US rejects Palestinians claims it invited unity government PM to Washington

State Department says no US did not issue invitation to PA Prime Minister Rami Hamdallah, who is expected to head unity government with Hamas.

Rami Hamdallah 370 (photo credit: REUTERS/Abed Omar Qusini)
Rami Hamdallah 370
(photo credit: REUTERS/Abed Omar Qusini)
The US over the weekend rejected Palestinian claims that the Obama administration had accepted the newly unified government between Fatah and Hamas and invited its prime minister to Washington.
Although the unity government won’t formally be announced until Monday, Palestinian media outlets reported that Palestinian Authority Prime Minister Rami Hamdallah – who is expected to head a unity government with Hamas – was invited to Washington for talks with US government officials.
The Palestinians said that the invitation could signal US approval of the unity between Fatah and Hamas.
On Thursday, PA President Mahmoud Abbas asked Hamdallah to form a unity government with Hamas after the two sides reportedly overcame differences over the identity of the ministers slated to serve in the line-up.
US State Department spokeswoman Jen Psaki told reporters in Washington on Friday: “There has been no invitation issued to Prime Minister Hamdallah.”
A reporter pushed her on the matter and asked: “So the claim made by this Palestinian official is just plain false?” Psaki answered: “Correct.”
She and US National Security Council spokeswoman Bernadette Meehan said that the US has not recognized the new government and is still waiting for more information on the matter.
“As we have said all along, we will not make decisions until we see the final formation of the interim government and have the opportunity to assess and make a determination about whether this is a government we can work with,” Meehan told The Jerusalem Post.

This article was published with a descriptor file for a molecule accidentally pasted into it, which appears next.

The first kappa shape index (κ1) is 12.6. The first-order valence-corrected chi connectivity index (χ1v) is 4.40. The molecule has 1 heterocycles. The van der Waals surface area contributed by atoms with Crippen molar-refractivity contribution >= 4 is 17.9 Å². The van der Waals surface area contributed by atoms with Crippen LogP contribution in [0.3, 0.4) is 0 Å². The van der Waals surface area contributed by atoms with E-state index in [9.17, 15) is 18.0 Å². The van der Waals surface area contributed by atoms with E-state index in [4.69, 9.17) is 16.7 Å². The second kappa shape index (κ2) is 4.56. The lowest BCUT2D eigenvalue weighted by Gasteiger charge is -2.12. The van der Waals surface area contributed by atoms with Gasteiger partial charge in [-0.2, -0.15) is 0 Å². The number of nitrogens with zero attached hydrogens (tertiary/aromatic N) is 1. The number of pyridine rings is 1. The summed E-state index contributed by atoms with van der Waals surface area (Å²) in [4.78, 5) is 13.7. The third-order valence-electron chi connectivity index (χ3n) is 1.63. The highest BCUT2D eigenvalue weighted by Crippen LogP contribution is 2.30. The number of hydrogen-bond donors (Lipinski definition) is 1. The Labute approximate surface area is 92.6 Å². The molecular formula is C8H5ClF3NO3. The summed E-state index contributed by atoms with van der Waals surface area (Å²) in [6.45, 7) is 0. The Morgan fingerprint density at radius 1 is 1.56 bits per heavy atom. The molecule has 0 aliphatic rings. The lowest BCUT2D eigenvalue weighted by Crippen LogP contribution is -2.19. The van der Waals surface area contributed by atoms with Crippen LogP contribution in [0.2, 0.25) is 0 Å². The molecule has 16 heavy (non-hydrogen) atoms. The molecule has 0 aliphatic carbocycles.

“We have been clear about the principles that must guide a Palestinian government in order for it to play a constructive role in achieving peace and building an independent state,” she said.
“Any Palestinian government must unambiguously and explicitly commit to nonviolence, recognition of the State of Israel and acceptance of previous agreements and oblgations between the parties,” Meehan said.
She said that “President Abbas has been committed to these principles.”
To shore up their claim for recognition, the Palestinians on Thursday said that US President Barack Obama has sent a letter to Abbas affirming Washington’s commitment to reaching a two-state solution. Although the language used did not mention the unity government, it still gave the reader the impression that Washington was willing to work with it.
Several Palestinian news agencies published excerpts from the purported letter.
“As I emphasized during our meeting, the United States remains deeply committed to a negotiated outcome between Palestinians and Israelis that result in an independent, viable and a contiguous Palestinian state living in peace alongside the State of Israel,” Obama reportedly said in his letter. “I am hopeful we can continue to work closely together to achieve this goal and further strengthen the bonds between our two peoples.”
Meehan said in response that “the letter was a standard protocol thank-you letter from the gift exchange during President Abbas’s visit to Washington in March. The letter was not new, and had no language discussing the interim government.